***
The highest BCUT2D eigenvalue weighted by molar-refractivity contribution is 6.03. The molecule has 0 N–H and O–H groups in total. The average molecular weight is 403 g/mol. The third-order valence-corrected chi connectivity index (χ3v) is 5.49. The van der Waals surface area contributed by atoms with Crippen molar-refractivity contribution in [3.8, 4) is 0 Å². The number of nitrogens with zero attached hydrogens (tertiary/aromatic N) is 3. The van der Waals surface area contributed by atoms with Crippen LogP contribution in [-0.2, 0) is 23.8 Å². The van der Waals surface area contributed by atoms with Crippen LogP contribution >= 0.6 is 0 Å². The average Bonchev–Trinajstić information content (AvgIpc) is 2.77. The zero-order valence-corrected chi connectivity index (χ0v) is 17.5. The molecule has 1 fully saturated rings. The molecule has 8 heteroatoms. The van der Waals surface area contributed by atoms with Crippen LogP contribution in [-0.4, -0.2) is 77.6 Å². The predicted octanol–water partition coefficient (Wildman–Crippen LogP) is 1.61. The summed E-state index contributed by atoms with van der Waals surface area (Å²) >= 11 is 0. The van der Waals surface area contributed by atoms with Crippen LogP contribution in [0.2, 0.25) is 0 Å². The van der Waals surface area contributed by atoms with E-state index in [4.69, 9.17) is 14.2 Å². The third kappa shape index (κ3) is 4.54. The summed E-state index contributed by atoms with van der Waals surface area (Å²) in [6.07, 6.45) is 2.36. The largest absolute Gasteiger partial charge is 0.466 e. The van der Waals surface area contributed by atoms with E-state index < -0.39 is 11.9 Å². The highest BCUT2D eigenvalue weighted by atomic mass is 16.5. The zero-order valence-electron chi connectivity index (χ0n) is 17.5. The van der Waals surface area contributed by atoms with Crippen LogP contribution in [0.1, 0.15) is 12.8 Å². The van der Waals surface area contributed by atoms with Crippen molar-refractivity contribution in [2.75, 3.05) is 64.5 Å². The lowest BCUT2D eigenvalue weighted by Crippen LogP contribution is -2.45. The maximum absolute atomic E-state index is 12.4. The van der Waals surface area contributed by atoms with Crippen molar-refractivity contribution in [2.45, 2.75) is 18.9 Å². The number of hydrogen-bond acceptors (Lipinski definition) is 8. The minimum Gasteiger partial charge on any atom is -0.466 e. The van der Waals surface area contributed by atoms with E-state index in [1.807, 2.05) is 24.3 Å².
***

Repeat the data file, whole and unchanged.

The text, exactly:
The highest BCUT2D eigenvalue weighted by molar-refractivity contribution is 6.03. The molecule has 0 N–H and O–H groups in total. The average molecular weight is 403 g/mol. The third-order valence-corrected chi connectivity index (χ3v) is 5.49. The van der Waals surface area contributed by atoms with Crippen molar-refractivity contribution in [3.8, 4) is 0 Å². The number of nitrogens with zero attached hydrogens (tertiary/aromatic N) is 3. The van der Waals surface area contributed by atoms with Crippen LogP contribution in [-0.2, 0) is 23.8 Å². The van der Waals surface area contributed by atoms with Crippen LogP contribution >= 0.6 is 0 Å². The average Bonchev–Trinajstić information content (AvgIpc) is 2.77. The zero-order valence-corrected chi connectivity index (χ0v) is 17.5. The molecule has 1 fully saturated rings. The molecule has 8 heteroatoms. The van der Waals surface area contributed by atoms with Crippen LogP contribution in [-0.4, -0.2) is 77.6 Å². The predicted octanol–water partition coefficient (Wildman–Crippen LogP) is 1.61. The summed E-state index contributed by atoms with van der Waals surface area (Å²) >= 11 is 0. The van der Waals surface area contributed by atoms with Crippen LogP contribution in [0.2, 0.25) is 0 Å². The van der Waals surface area contributed by atoms with E-state index in [4.69, 9.17) is 14.2 Å². The third kappa shape index (κ3) is 4.54. The summed E-state index contributed by atoms with van der Waals surface area (Å²) in [6.07, 6.45) is 2.36. The largest absolute Gasteiger partial charge is 0.466 e. The van der Waals surface area contributed by atoms with E-state index < -0.39 is 11.9 Å². The highest BCUT2D eigenvalue weighted by atomic mass is 16.5. The zero-order valence-electron chi connectivity index (χ0n) is 17.5. The van der Waals surface area contributed by atoms with Crippen LogP contribution in [0.1, 0.15) is 12.8 Å². The van der Waals surface area contributed by atoms with Crippen molar-refractivity contribution in [2.75, 3.05) is 64.5 Å². The lowest BCUT2D eigenvalue weighted by Crippen LogP contribution is -2.45. The maximum absolute atomic E-state index is 12.4. The van der Waals surface area contributed by atoms with Crippen molar-refractivity contribution in [2.45, 2.75) is 18.9 Å². The number of hydrogen-bond acceptors (Lipinski definition) is 8. The minimum Gasteiger partial charge on any atom is -0.466 e. The van der Waals surface area contributed by atoms with E-state index in [1.807, 2.05) is 24.3 Å².